Why Rangers ‘need more of everything’ after Game 1 loss to Panthers

NHL: Stanley Cup Playoffs-Florida Panthers at New York Rangers
Brad Penner-USA TODAY Sports

After being shut out 3-0 by the Florida Panthers in Game 1 of the Eastern Conference Final on Wednesday, New York Rangers coach Peter Laviolette summed things up neatly near the end of his postgame media session.

“A little bit more of everything, right?” Laviolette said when discussing what the Rangers need to do better moving forward in this best-of-7 series.

“A little bit more execution on exits. A little bit more execution through the neutral zone. A little bit more press offensively. A little bit more physicality. A little more detail to defense. There’s a lot of little things you can do that add up to make a difference inside of a game.”

Sounds simple. But Laviolette was spot on with this analysis because, quite frankly, the Panthers seemed a step ahead of the Blueshirts all night in Game 1, just a bit better in every facet of the game — from goaltending, to execution in all three zones. The Panthers dictated — with a workmanlike 60-minute effort — how this game was played.

But at the end of the day, there’s no panic from Laviolette nor the Rangers. As the coach pointed out, despite how well the Panthers played, this was a 1-0 game with limited scoring chances both ways until an unfortunate own goal by the Rangers landed the home team in a 2-0 hole late in the third period.

“i thought we could’ve executed better,” Laviolette explained. “Some of that I have to give to them. Some we have to take responsibility with our execution in moving pucks and getting pucks to areas we need to get to.”

Related: Stubborn Rangers in unfamiliar waters for these playoffs

Rangers aim to find ‘best version of ourselves’ moving forward against Panthers

NHL: Stanley Cup Playoffs-Florida Panthers at New York Rangers
Credit: Brad Penner-USA TODAY Sports

Giving credit where credit is due, the Panthers are an elite team defensively, and played to their strength in the series opener. They limited the Rangers to 23 shots on goal, none in a second-period span of 14:25, and just 19 at even strength. The Panthers also stifled the Rangers power play, allowing four shots on a pair of power-play opportunities, including one late in the game with the Rangers trailing by one.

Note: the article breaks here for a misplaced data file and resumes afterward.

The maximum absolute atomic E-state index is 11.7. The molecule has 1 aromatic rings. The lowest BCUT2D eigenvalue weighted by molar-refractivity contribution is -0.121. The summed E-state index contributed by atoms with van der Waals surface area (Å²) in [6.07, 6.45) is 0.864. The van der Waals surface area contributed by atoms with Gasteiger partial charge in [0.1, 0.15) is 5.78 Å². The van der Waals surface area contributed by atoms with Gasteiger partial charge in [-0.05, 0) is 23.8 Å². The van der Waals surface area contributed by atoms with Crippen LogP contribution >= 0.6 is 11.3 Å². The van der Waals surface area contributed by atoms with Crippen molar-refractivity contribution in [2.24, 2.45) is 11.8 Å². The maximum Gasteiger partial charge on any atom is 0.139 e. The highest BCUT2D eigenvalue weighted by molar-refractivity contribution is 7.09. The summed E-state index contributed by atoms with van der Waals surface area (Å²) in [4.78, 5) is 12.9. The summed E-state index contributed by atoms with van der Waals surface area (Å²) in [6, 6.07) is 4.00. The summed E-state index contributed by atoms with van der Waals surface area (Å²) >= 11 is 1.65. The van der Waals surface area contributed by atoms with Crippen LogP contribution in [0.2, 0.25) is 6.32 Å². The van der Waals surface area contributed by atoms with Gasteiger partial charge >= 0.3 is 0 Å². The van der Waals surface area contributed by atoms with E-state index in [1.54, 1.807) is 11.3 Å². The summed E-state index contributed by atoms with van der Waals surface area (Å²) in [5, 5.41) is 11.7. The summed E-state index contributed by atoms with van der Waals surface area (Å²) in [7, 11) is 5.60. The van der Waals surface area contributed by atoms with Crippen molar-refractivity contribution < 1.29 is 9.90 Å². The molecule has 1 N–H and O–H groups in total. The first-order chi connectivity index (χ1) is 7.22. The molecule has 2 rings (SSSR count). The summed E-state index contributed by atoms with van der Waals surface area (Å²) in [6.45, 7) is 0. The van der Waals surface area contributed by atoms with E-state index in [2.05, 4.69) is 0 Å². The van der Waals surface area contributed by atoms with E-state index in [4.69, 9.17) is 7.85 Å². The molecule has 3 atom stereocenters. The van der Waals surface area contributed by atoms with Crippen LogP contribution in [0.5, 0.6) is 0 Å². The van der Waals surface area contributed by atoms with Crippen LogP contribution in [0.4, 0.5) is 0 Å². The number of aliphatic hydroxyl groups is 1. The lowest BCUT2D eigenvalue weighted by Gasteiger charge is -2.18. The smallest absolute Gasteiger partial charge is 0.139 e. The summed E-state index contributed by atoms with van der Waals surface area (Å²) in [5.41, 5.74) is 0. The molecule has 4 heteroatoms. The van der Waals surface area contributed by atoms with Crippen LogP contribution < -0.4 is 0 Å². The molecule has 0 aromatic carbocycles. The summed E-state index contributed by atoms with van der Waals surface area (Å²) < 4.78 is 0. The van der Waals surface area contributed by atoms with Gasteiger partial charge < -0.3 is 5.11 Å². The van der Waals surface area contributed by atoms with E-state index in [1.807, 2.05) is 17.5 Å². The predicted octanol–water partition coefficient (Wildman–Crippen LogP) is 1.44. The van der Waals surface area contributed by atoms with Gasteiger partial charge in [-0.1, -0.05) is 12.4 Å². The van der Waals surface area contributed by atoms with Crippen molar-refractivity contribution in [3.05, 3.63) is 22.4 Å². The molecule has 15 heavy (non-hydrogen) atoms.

A closer look at the scoring chances, per Natural Stattrick, shows the Panthers up 23-18 and 8-7 in high-danger chances. Those numbers are pretty even, though a third-period surge by the Rangers narrowed the gap some.

As Laviolette pointed out, each team had three scoring chances in the second period. Simply, there wasn’t a lot of open ice or prime opportunities for either side. And it can be argued that Matthew Tkachuk’s game-opening goal late in the first period is typically one Igor Shesterkin handles. But the left-wing wrist shot somehow eluded the glove hand of Shesterkin and, until late in the third period, that was the difference on the scoreboard.

The Rangers could use a better start in Game 2. Florida, which is 5-1 on the road in the postseason and has four straight road wins, dictated things right from the opening face off. The Madison Square Garden crowd, deafening when the Rangers hit the ice, was rendered a non-factor by the Rangers inability to sustain any pressure and the Panthers commitment to their game plan.

“I guess it was kind of your ideal road win for us on how we want to play,” Tkachuk said. “We’re very comfortable in the low-scoring games. We’ve got a lot of offensive guys on the team. But guys have bought into a certain style of play that has worked for us and has to keep working for us. That’s the best way to win in the playoffs. It’s a hard style to play, but it’s a hard style to play against.”

No arguments there. As expected, this is going to be a bear of a series for the Rangers. But they’ve responded all season to defeats and adversity, so Game 2 should be a doozy between two elite teams at MSG.

“I think we can play better. I don’t think that was the best version of ourselves,” Laviolette stated.

Jim Cerny is Executive Editor at Forever Blueshirts and Managing Editor at Sportsnaut, with more than 30 years of... More about Jim Cerny

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